Natural Law: Farming and Litigation in the Age of GMO Plants

 Natural Law: Farming and Litigation in the Age of GMO Plants

Not since Green AcresOliver Wendell Douglas has anyone mistaken a farmer for a lawyer.

But ever since agribusiness companies began patenting seeds, lawyers have rediscovered the richness of rural living. The boll weevil-like barristers haven’t arrived to plant seeds and watch them shoot up toward the sky; their mission is to find unauthorized genetically-modified organism (GMO) seeds rising from the soil and claim patent infringement.

A few errant seeds, lifted by an unlucky gust from a neighboring farm, could yield injunctions, fees, foreclosure, and bankruptcy. In the U.S., one such case went all the way to the Supreme Court. Biotech giant Monsanto claimed ownership of its genetic seed creations in perpetuity. Monsanto won, planting the seeds of fear on many family farms.

But there’s more to the story than patent infringement, says Canadian lawyer Stephen Gleave, whose legal skill is matched only by his passion for nature, organic farming and pure food.

Stephen Gleave explains that on the surface, you would think that the main threat to an organic farm would be this inadvertent drift of GMO seeds onto their fields, where contamination of natural seed varieties could easily occur.

But with the monopolization of the North American seed market by a concentration of conglomerates, the available pool of pure organic seeds has been steadily shrinking. That means that some organic farmers find themselves with no other choice than to use conventional seeds. As astonishing as it may seem, this practice is actually allowed by regulators and organic-certifying organizations.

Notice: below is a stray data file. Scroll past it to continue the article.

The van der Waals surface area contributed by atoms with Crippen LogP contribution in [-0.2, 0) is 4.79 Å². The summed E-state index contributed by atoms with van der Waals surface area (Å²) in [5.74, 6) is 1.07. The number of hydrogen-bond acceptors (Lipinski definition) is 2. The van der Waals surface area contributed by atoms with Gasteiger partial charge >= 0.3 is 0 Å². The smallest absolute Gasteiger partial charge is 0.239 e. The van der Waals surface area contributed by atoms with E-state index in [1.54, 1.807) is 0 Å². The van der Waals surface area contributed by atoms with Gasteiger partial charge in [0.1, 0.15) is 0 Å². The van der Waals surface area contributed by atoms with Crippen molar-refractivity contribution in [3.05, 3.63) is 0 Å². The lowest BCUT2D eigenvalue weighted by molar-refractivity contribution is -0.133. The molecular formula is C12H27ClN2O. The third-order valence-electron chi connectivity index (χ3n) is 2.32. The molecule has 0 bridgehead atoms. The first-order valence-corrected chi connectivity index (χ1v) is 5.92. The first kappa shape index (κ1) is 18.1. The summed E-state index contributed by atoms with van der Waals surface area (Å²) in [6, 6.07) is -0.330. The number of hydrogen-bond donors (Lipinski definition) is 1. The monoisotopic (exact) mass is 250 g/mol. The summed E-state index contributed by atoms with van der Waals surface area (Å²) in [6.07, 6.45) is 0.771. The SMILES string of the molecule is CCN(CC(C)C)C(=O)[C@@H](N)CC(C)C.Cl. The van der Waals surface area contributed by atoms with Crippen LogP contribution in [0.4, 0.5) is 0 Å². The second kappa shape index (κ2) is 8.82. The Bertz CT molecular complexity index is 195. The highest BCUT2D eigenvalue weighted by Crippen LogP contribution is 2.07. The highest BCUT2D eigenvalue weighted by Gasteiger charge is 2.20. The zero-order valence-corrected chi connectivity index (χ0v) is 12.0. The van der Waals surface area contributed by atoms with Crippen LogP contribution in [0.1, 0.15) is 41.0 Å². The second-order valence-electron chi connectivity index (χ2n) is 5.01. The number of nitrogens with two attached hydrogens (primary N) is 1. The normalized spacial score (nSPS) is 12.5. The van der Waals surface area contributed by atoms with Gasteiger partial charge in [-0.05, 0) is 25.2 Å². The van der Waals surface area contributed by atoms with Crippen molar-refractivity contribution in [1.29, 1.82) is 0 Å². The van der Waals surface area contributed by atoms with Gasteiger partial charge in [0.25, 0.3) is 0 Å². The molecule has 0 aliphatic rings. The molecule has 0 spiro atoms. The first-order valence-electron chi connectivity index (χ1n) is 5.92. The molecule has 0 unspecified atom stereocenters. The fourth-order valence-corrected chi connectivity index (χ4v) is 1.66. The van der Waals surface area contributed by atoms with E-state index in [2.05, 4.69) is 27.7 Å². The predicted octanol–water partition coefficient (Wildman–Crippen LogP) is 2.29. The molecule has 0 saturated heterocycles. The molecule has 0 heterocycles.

Consequently, the supply of diverse, natural seed varieties can dry up quickly. They can also dry up when agribusiness companies who own the “rights” to certain seeds simply pull them from the market. As Stephen Gleave explains, for these companies, it can be more profitable to gene-edit new seeds rather than create hybrids like the methods of Gregor Mendel.

As giant multinationals lose interest in seeds for unique crop varieties and smaller markets, many farmers, chefs and environmental organizations are attempting to fill the gap. They are determined to conserve nature’s original designs, creating new organic hybrids and sharing seeds freely. This brave counterinsurgency — literally a grassroots movement — has plenty of room to grow. After all, not every consumer wants to choose from a mass-market menu of easily transported, highly profitable but mostly bland food choices.

Nature never put a patent on its own rich flavors and nutrients, nor retained any white-shoe law firm to force a turnip into a noncompete agreement. But as she proves every day, nature will win every final argument; for while the giant seed merchants can tell you how many seeds are in one of their genetically-modified apples, only nature and her Creator know how many apples are in a seed.

Robert Desauza